This past year has seen its fair share of celebrity deaths. People like Peter O’Toole, Paul Walker, James Gandolfini, Joan Fontaine, and Julie Harris all lost their lives in 2013 due to various illnesses or tragic events. But the one person that touched me the most was Roger Ebert. He lost his life way back in April, but I am still mourning his loss. He was a major influence on my life. Since I was little, I would watch his movie review shows with my dad. I would parody him and Gene Siskel by miming thumbs up or down at the dinner table or to my stuffed animals when I was feeling feisty. He also came from a town not far from my own hometown. I grew up in the middle of Illinois a mere hour from the Champaign/Urbana area. It was where we would go if we wanted to go to a mall or get into a bar underage. I looked up to him as a local celebrity that everyone knew. I figured that if he was able to get out of the Midwest (and I mean the real Midwest, not the Chicago version of it. The real Midwest is full of corn, churches, and backwards sentiments, not skyscrapers, blues and awesome food.) and become famous, then why can’t I? As I grew older, I began to look up to him more and more. He became the de facto judgement on whether a movie is good or not. He influenced my style of writing and my ambition. This man took the death of his co-star, public television and his vocal chords in stride. He was able to adapt to each circumstance and evolve while still maintaing his love of movies. When he was enthusiastic about a movie he loved, he wasn’t afraid of championing a movie other people disliked (Remember his review for Garfield?) and he was able to eviscerate any movie he felt was unworthy of his time. He was, quite frankly, a great man.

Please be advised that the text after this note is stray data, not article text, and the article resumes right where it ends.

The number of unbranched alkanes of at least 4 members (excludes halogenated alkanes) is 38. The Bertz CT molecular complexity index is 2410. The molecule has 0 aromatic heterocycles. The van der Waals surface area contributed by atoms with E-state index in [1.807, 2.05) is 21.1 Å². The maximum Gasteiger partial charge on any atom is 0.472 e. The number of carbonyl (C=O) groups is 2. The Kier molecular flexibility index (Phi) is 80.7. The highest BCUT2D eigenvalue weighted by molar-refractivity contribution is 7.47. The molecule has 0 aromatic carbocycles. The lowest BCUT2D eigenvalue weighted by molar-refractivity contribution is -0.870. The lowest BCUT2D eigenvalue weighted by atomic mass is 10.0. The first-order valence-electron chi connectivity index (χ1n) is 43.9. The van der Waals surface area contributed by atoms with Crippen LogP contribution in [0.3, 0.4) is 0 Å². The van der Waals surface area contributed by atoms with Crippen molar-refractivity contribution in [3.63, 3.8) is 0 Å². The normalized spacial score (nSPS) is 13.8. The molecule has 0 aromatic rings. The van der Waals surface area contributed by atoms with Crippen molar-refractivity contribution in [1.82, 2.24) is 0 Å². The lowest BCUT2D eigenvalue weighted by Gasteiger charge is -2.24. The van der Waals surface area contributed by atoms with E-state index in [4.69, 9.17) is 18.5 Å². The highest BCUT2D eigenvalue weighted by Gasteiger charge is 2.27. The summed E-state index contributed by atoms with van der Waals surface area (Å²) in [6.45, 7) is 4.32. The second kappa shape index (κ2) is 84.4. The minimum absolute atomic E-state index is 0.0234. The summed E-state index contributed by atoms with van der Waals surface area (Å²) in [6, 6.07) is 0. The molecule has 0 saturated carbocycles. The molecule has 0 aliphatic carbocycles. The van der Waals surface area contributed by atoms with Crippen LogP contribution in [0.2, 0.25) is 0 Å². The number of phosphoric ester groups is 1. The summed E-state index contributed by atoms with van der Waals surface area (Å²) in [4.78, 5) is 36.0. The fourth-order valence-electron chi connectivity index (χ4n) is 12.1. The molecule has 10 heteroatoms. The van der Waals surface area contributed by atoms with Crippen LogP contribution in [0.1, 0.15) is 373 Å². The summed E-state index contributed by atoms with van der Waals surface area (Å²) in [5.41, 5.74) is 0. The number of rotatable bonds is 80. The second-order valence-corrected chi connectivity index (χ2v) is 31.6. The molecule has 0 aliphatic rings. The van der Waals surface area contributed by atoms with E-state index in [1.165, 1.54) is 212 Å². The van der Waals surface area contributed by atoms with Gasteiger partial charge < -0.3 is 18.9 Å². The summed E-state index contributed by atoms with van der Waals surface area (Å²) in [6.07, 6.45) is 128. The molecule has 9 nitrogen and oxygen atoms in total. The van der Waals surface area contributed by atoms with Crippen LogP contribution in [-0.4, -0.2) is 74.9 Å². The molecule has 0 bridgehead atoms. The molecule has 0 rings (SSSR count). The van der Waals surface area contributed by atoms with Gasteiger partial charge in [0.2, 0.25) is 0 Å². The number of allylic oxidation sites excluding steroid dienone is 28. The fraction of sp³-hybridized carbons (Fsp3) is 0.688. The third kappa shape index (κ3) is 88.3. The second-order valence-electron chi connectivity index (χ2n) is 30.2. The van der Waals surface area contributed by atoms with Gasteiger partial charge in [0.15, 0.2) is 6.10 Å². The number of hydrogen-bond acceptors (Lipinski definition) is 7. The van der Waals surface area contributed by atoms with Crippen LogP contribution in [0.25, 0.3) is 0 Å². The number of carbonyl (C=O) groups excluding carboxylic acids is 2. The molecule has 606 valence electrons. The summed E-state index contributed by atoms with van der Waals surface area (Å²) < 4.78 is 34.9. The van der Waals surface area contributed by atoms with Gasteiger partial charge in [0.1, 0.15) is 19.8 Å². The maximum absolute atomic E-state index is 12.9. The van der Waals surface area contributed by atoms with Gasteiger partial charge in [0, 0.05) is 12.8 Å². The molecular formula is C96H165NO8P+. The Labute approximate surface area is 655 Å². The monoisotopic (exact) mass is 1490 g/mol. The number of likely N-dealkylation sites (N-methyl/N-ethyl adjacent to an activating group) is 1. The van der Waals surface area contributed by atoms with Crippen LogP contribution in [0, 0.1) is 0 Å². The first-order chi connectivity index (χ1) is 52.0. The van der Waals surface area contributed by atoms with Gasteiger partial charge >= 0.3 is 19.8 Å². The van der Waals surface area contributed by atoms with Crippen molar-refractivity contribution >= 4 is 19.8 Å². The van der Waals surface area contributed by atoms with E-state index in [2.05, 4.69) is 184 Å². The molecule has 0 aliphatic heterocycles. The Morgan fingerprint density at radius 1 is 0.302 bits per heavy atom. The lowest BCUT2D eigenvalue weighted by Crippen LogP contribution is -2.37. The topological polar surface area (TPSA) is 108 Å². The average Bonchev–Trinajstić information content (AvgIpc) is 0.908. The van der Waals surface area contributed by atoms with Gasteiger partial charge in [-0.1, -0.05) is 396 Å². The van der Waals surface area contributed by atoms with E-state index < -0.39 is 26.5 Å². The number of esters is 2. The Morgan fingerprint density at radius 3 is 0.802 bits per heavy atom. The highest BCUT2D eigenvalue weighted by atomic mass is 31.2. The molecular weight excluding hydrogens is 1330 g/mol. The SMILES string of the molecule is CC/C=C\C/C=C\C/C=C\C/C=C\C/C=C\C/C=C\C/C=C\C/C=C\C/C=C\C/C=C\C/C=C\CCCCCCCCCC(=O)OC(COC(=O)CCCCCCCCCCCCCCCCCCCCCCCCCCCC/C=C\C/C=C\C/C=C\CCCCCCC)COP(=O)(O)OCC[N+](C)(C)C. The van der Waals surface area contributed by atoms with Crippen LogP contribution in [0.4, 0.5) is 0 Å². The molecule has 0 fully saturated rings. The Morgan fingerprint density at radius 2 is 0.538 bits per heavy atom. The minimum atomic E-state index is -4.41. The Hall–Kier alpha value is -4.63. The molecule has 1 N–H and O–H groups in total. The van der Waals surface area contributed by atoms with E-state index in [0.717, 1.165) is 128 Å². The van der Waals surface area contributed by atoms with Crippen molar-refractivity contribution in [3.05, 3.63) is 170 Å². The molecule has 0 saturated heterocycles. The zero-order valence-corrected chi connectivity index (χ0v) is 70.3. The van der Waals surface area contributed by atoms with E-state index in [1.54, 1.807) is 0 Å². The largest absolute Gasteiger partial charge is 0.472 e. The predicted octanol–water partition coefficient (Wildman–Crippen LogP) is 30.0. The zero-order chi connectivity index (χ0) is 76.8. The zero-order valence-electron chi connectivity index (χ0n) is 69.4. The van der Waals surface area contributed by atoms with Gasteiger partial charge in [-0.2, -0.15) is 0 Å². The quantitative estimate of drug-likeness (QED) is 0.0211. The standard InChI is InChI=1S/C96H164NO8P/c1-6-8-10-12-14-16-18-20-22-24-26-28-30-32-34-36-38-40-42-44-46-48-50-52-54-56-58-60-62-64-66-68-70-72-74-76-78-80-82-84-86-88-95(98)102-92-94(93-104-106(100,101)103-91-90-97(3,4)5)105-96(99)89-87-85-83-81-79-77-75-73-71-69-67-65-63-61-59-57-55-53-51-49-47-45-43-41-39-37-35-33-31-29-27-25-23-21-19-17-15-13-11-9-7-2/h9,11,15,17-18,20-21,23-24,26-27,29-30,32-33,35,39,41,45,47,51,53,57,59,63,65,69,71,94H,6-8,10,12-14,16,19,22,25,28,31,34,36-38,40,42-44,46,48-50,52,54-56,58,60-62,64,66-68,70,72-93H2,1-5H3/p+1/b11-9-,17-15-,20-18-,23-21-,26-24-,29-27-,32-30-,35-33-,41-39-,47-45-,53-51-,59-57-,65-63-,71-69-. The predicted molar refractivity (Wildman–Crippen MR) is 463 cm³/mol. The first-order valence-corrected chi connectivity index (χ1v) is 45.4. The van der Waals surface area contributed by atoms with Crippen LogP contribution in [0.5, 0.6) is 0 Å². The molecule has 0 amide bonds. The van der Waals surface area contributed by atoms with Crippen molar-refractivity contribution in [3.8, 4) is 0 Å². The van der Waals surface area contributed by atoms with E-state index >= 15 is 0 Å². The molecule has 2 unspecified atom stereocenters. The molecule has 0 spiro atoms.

After he passed, I went to my local Barnes and Noble (shh… I was grieving) and bought his autobiography. In his autobiography, he talks about his contemporaries in the industry. People like Pauline Kael. Pauline Kael stopped writing film reviews for the New Yorker when I was three. So I didn’t immediately know who this woman was nor her impact on the industry. But I was intrigued mostly because she was a woman film reviewer, like I am (or at least aspire to be). After reading a little bit about her, I decided to check her biography out at the library. This led me to another name. James Agee. I have no doubt in my mind that you know who Roger Ebert is. You might even know Pauline Kael, but I bet you five dollars that you don’t know who James Agee was. (You can send that five dollars to: 123 I Know More Things Than You Do Drive.) The reason that you probably don’t know him is simple. He only wrote film criticism for seven years in the forties before film critics were considered celebrities in their own right. Despite his small output, he was monumental in the history of film criticism. He developed a novelistic style that would influence later critics like Les Cahier du Cinema group, Roger Ebert and Pauline Kael. Through his less academic style, he was able to convey his hatred or enthusiasm for a movie better than his contemporaries. He loved the movies and took his positions at Time and The Nation because of this, not just because he was a journalist in need of a paycheck. This was a new concept in the forties. A journalist wanting to write about movies not just because it would advance his career, but because he adored them? Weird. After he left the Nation, he would go on to influence film itself by writing the screenplays to The African Queen and The Night of the Hunter, two really great fifties movies. Therefore he is known to history as a screenwriter that once made money reviewing films as opposed to a film critic who decided to write screenplays.